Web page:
• The people of California recalled the Governor in October

  • Adding to all of this, we are now working with an entirely new administration in Sacramento.

Budget Update

This winter, we have had to manage another $23.7 million mid-year cut – on top of the $304 million already slashed from our budget. We pledged not to raise student fees mid-year if the cuts remain at that level. But as a result, we reduced our enrollment growth from the approved 4.3 percent in the budget to 3.3 percent.

As you may have heard, the Governor released his budget proposal on Friday and the news isn’t good. The Governor has proposed a $240 million or 9 percent reduction for the 2004-05 fiscal year.

The proposed cut, together with the 2003-04 general fund budget cut of $531 million, brings the total of two-year general fund cuts to the CSU to $771 million. Under the governor’s proposal, California will invest less in higher education and the CSU is faced with the prospect of accepting fewer students.

The newest budget proposal will mean the CSU may have to reduce enrollment by as many as 23,000 students. We will not be able to provide access to every student who wants to attend our universities.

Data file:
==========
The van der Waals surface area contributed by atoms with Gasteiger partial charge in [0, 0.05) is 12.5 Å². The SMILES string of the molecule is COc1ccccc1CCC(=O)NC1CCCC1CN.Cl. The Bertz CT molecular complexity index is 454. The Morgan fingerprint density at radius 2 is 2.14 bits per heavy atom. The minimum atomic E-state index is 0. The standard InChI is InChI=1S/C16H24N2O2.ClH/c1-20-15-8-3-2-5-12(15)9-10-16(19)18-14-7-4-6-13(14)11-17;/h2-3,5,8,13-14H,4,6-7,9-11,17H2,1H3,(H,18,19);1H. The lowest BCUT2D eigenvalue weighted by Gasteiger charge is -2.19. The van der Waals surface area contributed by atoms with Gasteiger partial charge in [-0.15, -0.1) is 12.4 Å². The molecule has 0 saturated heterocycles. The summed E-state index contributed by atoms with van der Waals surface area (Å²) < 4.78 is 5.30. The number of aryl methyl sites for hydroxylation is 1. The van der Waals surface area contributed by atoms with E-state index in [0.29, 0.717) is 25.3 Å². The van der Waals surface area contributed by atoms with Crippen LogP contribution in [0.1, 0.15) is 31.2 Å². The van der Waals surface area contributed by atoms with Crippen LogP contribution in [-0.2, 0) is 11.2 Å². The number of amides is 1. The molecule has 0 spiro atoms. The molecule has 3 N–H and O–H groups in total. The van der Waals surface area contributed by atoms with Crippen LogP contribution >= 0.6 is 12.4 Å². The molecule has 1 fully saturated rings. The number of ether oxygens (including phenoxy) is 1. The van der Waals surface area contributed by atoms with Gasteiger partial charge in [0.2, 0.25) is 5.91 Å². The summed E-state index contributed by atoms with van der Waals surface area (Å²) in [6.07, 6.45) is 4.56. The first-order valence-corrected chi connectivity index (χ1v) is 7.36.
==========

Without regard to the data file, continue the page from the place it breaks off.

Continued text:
In addition, the proposal recommends redirecting 10 percent or 4,200 of CSU first-time freshmen to the community colleges.

Enrollment reductions will affect all of your operations – so plan for it.

The governor’s budget also forces the CSU to significantly reduce spending in university operations by keeping $57.4 million of 2004-05 mandatory cost increases unfunded. These costs include collective bargaining commitments, rate increases in health benefits and insurance, and energy costs increases.

The good news is that the Governor called for a more stable fee policy in his State of the State address. This is something the Trustees and I have been advocating for a long time.

We will continue to experience tough budget years for the foreseeable future. Regardless of what happens with our budget or our enrollment, we remain focused on fulfilling our mission of providing a high-quality, accessible education to California’s students.

Although the auxiliaries may not be directly affected by these budget cuts, it is important for you to understand what is happening. I am sure that California’s budget will be the topic of discussion for the next several years.

The Coming Year for the Auxiliaries
I want to take a moment to update you on a couple of areas and talk about some of the auxiliary programs we’re working on.

  • The best practices guidelines that were developed last year for the auxiliaries are in place and working well. I want to thank all of you for putting this into action.